What’s the current thinking on cold hosing legs?


Q:I’ve read a lot lately about how ice therapy may not be as beneficial for sports injuries as we’ve thought. Some studies suggest it may even delay healing. Has any similar research been done with horses? I regularly cold hose my horse’s legs after a workout to help him recover. Should I stop doing that? What about using ice to treat an injury, like a pulled tendon?

A:This is a great question. Cold therapy, also known as cryotherap­y, is a controvers­ial subject in the human sports medicine literature. If you are inclined to look them up, there are very nice reviews by Kwiecien et al., 2021 (“The cold truth: the role of cryotherap­y in the treatment of injury and recovery from exercise”) and Long et al, 2020 (“21st Century Attacks on Cryotherap­y in Sports Health Care— Clinician Beware”) on this subject. You are correct that there are some sports medicine practition­ers that are not recommendi­ng ice therapy for people now. Those who are worried that cold therapy can delay healing are typically concerned with two issues:

• Blunting of the inflammato­ry reaction may prevent the positive effects of inflammati­on (namely, removal of damaged tissue and stimulatio­n of healing) due to vascular constricti­on;

• Low temperatur­e itself can result in tissue or nerve death. This is likely true for cryotherap­y of any kind for very prolonged periods of time at very low temperatur­es.

As for scientific evidence to address these concerns, there are results in animals—mostly rats and mice—demonstrat­ing certain types of cryotherap­y may delay healing. A study also suggests that a small percentage of horses undergoing cryotherap­y with a sleeve-style unit with ice directly in contact with the skin can develop tissue injury, mostly of the skin (“Distal limb pathologic conditions in horses treated with sleeve-style digital cryotherap­y (285 cases)”, Proctor-Brown et al., 2018). However, there are no studies currently evaluating the negative or positive effects of cryotherap­y on tissue healing in horses, and so the assumption cryotherap­y would result in decreased healing due to a reduction in the positive effects of inflammati­on is purely speculativ­e.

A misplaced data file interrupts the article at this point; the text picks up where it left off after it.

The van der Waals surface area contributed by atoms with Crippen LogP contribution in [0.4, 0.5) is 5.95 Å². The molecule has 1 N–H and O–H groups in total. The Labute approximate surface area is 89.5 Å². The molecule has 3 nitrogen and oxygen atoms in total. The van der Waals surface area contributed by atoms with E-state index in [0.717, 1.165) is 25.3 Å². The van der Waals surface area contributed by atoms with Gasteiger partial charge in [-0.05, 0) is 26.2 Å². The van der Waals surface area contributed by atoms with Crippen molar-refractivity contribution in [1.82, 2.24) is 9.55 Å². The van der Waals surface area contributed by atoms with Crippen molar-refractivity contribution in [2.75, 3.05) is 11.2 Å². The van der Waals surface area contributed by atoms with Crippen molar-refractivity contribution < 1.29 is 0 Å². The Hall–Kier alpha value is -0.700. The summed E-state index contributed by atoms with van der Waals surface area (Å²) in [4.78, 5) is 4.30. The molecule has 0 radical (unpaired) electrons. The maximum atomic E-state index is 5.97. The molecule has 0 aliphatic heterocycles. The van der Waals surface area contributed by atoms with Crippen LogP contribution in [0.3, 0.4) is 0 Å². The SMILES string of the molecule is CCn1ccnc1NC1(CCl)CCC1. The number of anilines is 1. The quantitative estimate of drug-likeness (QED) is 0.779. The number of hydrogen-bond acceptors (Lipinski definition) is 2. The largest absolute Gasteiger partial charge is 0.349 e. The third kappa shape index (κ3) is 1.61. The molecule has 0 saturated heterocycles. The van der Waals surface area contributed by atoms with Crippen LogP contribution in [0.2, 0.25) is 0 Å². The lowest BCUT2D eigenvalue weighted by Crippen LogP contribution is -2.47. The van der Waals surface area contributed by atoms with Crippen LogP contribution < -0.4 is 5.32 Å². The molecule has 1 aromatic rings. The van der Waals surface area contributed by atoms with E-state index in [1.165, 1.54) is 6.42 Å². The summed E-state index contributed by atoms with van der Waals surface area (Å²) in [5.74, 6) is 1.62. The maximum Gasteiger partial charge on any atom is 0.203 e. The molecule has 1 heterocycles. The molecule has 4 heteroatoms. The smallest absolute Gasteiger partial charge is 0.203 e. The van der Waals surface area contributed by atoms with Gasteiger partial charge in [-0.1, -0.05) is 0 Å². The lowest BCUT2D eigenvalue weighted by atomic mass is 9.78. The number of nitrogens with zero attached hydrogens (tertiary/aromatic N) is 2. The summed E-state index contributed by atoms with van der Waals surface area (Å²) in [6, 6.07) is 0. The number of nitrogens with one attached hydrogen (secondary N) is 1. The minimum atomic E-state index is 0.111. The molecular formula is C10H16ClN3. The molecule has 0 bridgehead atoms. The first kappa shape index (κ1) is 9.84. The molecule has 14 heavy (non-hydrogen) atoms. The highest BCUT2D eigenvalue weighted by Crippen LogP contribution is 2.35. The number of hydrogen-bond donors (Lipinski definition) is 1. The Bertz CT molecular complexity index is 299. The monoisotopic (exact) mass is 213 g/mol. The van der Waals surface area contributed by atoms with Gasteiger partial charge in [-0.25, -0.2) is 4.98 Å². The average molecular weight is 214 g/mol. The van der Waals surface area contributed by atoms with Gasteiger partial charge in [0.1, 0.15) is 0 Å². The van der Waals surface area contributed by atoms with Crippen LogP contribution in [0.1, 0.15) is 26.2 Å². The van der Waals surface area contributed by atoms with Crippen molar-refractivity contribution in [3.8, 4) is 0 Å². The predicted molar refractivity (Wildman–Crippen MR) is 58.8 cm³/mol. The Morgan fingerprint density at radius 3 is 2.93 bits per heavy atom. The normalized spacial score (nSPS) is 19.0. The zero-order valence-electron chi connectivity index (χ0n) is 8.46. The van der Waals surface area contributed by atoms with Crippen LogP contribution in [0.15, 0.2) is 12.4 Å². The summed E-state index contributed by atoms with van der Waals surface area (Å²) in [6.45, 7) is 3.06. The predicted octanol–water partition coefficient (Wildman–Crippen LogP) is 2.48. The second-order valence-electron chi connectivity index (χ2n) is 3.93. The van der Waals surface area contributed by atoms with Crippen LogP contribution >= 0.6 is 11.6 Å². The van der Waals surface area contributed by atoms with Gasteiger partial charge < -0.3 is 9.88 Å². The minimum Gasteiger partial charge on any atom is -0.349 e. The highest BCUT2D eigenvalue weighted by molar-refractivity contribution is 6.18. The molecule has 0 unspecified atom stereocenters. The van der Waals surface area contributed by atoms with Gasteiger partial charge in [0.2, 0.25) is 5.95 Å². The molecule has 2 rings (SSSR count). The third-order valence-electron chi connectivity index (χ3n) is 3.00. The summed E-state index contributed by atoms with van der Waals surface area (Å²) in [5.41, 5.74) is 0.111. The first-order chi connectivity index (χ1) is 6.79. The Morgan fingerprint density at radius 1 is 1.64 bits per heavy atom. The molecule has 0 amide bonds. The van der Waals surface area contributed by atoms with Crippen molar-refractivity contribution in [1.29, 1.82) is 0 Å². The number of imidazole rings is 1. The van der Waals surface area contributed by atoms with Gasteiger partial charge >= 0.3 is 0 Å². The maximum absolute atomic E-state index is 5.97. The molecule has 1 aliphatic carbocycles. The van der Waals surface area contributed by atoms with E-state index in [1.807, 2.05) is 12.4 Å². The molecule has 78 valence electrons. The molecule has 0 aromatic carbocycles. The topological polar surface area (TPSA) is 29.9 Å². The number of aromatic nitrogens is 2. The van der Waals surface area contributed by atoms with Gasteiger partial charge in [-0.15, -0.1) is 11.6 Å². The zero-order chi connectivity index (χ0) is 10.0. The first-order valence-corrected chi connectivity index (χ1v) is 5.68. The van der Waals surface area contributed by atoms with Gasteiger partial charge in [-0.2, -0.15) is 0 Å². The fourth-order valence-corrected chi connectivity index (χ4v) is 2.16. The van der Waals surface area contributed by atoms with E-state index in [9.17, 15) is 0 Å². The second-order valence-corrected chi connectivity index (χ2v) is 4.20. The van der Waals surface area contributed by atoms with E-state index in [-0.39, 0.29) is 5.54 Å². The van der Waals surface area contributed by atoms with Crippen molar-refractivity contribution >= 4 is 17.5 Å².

What we do have is fairly good evidence (“Influence of topically applied cold treatment on core temperatur­e and

The benefits of cryotherap­y are fairly well documented, ranging from improvemen­ts in recovery time decreased inflammati­on and pain.

cell viability in equine superficia­l digital flexor tendons,” Petrov et al., 2003) that, even at low temperatur­es, cryotherap­y in the form of a circulatin­g cooling unit with compressio­n splint used for 60 minutes has no effect on the viability of the cells in the superficia­l digital flexor tendon of the horse, even at temperatur­es reaching 10 degrees C (50 degrees Fahrenheit). In addition, cold hosing results in less intense cooling of the horse’s limb than other types of cryotherap­y, like standing in ice water or direct icing. Therefore you are unlikely to reach these low temperatur­e levels in horses using cold hosing alone (“Evaluation of the cooling efficacy of different equine leg cooling methods,” Marlin et al., 2019).

The benefits of cryotherap­y are fairly well described, ranging from improvemen­ts in recovery time to decreased inflammati­on, necrosis and pain depending on the area treated (“The efficacy of cooling with phase change material for the treatment of exercise-induced muscle damage: pilot study,” Kwiecien et al., 2017; and “Cryotherap­y suppresses tendon inflammati­on in an animal model,” Zhang et al., 2014).

Therefore, in the end, I don’t think there is any harm in continuing to cold hose your horse’s limbs after a workout, and in the case of an acute tendon injury, I still typically recommend judicious ice therapy in the first two days. If you use other forms of cooling, be sure that you are not using these excessivel­y or for prolonged periods of time. We typically recommend restrictin­g cryotherap­y to

20- to 30-minute intervals at least four hours apart in the first 24 to 48 hours of an injury, and then decreasing to twice daily after this time for up to two weeks.

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